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Furthermore, during the presentation, I will explain how one can use such tools as a weighting scale and measuring glasses. This issue is important for explaining such a notion as the accuracy of the measurement. In particular, they should understand that measuring tools can sometimes produce different results. The learners should understand when these differences can be disregarded and when they cannot be overlooked.

Guided Practice: 15 minutes

During the guided practice, the learners will conduct their experiments. Again, the students will determine whether the changes in the temperature of a substance can produce any effects on its weight or volume. They will be observing how the volume and weight of the substance change as its temperature increases or decreases. The vessels will be filled with the same quantity of the same substance, namely water. Furthermore, the learners will use such tools as weighing scales and measuring glasses. During this part of the lesson, the students will be able to work in cooperative learning groups because in this way they can learn how to work on a group research problem (Michaelsen, 2002, p. 50). This is one of the goals that I wanted to attain.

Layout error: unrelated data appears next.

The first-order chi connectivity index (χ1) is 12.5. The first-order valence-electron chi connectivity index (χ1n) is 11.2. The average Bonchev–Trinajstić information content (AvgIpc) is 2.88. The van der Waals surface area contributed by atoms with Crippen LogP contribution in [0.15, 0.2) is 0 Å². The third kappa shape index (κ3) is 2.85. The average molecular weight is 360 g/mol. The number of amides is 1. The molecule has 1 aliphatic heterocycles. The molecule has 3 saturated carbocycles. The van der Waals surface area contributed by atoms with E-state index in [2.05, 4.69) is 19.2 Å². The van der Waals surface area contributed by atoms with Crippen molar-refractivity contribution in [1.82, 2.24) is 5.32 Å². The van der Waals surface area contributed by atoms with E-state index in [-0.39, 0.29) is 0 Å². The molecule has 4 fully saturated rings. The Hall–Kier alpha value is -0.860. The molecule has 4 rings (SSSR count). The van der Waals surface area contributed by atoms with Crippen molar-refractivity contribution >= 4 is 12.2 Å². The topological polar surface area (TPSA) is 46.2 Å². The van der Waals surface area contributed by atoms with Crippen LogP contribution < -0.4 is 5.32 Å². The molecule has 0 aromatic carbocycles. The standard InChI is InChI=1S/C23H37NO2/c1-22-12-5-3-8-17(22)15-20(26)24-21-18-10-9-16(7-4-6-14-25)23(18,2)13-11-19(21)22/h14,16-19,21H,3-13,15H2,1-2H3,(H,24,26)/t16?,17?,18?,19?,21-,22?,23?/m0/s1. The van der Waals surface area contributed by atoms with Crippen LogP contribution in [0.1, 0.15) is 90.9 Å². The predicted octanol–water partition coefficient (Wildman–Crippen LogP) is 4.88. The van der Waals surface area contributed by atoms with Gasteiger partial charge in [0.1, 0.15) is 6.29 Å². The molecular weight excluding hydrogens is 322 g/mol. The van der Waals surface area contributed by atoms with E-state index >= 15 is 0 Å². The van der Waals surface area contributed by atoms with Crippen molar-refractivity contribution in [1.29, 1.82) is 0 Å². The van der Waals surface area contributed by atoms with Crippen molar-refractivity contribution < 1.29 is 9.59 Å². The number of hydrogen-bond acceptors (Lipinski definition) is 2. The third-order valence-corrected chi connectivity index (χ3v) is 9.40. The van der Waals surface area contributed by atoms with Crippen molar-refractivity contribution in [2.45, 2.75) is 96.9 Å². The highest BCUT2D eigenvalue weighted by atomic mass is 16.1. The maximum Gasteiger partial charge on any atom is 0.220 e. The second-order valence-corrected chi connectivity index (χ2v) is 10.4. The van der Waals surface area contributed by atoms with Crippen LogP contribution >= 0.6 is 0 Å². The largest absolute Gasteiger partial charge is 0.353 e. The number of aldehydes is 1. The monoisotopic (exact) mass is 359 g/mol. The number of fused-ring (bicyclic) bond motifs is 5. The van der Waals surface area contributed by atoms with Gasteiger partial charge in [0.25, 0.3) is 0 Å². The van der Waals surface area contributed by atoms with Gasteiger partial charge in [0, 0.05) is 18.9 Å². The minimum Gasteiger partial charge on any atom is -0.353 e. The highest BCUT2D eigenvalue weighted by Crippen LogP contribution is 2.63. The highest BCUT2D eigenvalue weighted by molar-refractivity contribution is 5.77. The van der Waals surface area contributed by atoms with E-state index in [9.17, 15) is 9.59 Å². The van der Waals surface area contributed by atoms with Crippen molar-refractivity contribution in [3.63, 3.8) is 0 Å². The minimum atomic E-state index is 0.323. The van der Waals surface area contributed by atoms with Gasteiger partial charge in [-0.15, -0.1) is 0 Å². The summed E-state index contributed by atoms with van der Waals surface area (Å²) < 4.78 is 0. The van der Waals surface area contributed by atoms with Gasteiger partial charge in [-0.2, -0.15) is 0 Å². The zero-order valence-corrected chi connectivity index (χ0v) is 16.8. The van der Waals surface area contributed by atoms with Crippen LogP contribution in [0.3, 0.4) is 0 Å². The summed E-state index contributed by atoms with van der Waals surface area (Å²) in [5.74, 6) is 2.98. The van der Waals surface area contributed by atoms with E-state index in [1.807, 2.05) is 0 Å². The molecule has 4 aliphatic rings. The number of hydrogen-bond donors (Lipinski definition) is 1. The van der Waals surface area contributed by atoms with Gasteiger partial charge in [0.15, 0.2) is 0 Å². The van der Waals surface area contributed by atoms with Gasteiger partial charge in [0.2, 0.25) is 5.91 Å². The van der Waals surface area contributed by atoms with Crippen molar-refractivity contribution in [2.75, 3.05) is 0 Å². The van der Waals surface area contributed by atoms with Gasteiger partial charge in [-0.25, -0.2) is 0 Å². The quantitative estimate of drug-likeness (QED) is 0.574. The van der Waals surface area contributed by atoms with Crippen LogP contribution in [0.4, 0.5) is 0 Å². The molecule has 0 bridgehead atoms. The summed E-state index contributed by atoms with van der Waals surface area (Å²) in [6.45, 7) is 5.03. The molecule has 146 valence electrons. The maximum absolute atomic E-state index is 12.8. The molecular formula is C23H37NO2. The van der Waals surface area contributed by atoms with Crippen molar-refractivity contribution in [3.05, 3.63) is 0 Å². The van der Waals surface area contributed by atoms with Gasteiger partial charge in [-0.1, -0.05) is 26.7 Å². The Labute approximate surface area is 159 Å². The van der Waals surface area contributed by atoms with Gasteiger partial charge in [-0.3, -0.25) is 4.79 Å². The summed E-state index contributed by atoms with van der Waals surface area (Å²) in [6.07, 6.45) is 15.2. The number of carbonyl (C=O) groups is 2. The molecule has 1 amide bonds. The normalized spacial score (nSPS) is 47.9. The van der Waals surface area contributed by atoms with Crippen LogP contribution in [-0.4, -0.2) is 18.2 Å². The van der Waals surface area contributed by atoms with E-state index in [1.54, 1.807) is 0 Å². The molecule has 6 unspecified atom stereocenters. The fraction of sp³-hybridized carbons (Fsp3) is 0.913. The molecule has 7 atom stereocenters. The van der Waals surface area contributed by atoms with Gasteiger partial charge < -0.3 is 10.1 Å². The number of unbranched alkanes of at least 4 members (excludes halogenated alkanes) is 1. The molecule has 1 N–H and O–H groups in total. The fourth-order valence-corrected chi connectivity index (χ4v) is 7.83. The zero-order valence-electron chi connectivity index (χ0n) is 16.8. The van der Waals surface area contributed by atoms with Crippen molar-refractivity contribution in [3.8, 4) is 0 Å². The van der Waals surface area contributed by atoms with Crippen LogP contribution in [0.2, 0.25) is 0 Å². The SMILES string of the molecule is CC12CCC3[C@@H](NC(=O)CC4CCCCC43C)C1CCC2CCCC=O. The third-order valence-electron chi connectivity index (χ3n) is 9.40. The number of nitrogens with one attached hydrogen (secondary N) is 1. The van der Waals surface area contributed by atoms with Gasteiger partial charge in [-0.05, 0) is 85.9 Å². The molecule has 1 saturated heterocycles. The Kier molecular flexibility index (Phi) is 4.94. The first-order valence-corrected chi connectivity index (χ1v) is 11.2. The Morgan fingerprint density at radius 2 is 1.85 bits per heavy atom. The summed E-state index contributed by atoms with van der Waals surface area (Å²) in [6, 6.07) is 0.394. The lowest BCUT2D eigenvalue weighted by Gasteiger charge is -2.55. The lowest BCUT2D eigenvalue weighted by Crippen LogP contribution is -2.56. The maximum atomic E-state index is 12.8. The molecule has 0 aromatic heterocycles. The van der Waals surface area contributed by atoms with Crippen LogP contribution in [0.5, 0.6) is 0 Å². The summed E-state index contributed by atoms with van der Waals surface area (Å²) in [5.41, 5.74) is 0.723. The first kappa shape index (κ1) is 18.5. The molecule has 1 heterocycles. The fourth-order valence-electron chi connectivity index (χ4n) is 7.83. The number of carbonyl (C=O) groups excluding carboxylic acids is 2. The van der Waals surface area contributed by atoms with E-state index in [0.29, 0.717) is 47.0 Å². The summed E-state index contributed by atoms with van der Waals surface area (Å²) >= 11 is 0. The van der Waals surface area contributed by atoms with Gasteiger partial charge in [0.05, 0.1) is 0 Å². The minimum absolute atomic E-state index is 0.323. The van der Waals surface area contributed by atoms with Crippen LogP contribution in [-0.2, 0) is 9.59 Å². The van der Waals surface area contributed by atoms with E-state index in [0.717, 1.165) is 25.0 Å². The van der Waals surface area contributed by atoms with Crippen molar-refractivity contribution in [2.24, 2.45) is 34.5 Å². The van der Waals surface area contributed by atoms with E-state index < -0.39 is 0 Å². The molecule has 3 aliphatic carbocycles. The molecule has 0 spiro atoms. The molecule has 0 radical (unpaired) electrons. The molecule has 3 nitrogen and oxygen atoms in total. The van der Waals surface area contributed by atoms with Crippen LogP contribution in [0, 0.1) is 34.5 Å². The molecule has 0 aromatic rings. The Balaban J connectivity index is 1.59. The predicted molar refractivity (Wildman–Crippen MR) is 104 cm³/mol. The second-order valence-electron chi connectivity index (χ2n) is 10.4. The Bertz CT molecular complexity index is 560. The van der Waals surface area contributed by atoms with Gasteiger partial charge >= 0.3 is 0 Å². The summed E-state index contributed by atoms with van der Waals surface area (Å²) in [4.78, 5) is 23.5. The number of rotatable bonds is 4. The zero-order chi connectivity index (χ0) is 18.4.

Independent Student Practice: 10

During the final part of the lesson, I will ask learners to complete a short test that during which they have to answer multiple-choice questions about the effects of liquids on chemical substances like water.

Culminating or Closing Procedure/Activity/Event: 5 minutes